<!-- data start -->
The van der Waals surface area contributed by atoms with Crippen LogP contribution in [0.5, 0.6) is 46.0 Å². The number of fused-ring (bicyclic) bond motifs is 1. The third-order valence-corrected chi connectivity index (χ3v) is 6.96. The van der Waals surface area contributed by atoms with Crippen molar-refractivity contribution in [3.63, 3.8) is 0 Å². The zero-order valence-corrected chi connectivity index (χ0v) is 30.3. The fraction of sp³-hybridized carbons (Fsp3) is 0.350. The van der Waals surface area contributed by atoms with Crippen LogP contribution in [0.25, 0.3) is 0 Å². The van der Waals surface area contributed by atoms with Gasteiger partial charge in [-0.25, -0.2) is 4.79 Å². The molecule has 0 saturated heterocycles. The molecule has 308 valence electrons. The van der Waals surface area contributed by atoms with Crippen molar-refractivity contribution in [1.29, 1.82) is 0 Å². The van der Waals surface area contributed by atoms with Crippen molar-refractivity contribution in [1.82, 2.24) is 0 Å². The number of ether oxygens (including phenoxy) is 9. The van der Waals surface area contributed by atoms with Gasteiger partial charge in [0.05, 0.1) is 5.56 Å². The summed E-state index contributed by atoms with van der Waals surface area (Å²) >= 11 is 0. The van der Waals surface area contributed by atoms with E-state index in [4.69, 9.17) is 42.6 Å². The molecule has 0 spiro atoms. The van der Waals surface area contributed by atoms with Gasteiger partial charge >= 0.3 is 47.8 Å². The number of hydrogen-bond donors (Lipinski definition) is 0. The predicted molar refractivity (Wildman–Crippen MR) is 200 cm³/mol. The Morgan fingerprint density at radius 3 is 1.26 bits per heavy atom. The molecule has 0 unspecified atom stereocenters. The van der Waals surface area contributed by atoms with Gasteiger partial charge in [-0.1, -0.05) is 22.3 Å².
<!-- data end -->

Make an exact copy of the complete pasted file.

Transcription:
The van der Waals surface area contributed by atoms with Crippen LogP contribution in [0.5, 0.6) is 46.0 Å². The number of fused-ring (bicyclic) bond motifs is 1. The third-order valence-corrected chi connectivity index (χ3v) is 6.96. The van der Waals surface area contributed by atoms with Crippen molar-refractivity contribution in [3.63, 3.8) is 0 Å². The zero-order valence-corrected chi connectivity index (χ0v) is 30.3. The fraction of sp³-hybridized carbons (Fsp3) is 0.350. The van der Waals surface area contributed by atoms with Crippen LogP contribution in [0.25, 0.3) is 0 Å². The van der Waals surface area contributed by atoms with Gasteiger partial charge in [-0.25, -0.2) is 4.79 Å². The molecule has 0 saturated heterocycles. The molecule has 308 valence electrons. The van der Waals surface area contributed by atoms with Crippen molar-refractivity contribution in [1.29, 1.82) is 0 Å². The van der Waals surface area contributed by atoms with Crippen molar-refractivity contribution in [1.82, 2.24) is 0 Å². The number of ether oxygens (including phenoxy) is 9. The van der Waals surface area contributed by atoms with Gasteiger partial charge in [0.05, 0.1) is 5.56 Å². The summed E-state index contributed by atoms with van der Waals surface area (Å²) >= 11 is 0. The van der Waals surface area contributed by atoms with E-state index in [4.69, 9.17) is 42.6 Å². The molecule has 0 spiro atoms. The van der Waals surface area contributed by atoms with Gasteiger partial charge >= 0.3 is 47.8 Å². The number of hydrogen-bond donors (Lipinski definition) is 0. The predicted molar refractivity (Wildman–Crippen MR) is 200 cm³/mol. The Morgan fingerprint density at radius 3 is 1.26 bits per heavy atom. The molecule has 0 unspecified atom stereocenters. The van der Waals surface area contributed by atoms with Gasteiger partial charge in [-0.1, -0.05) is 22.3 Å².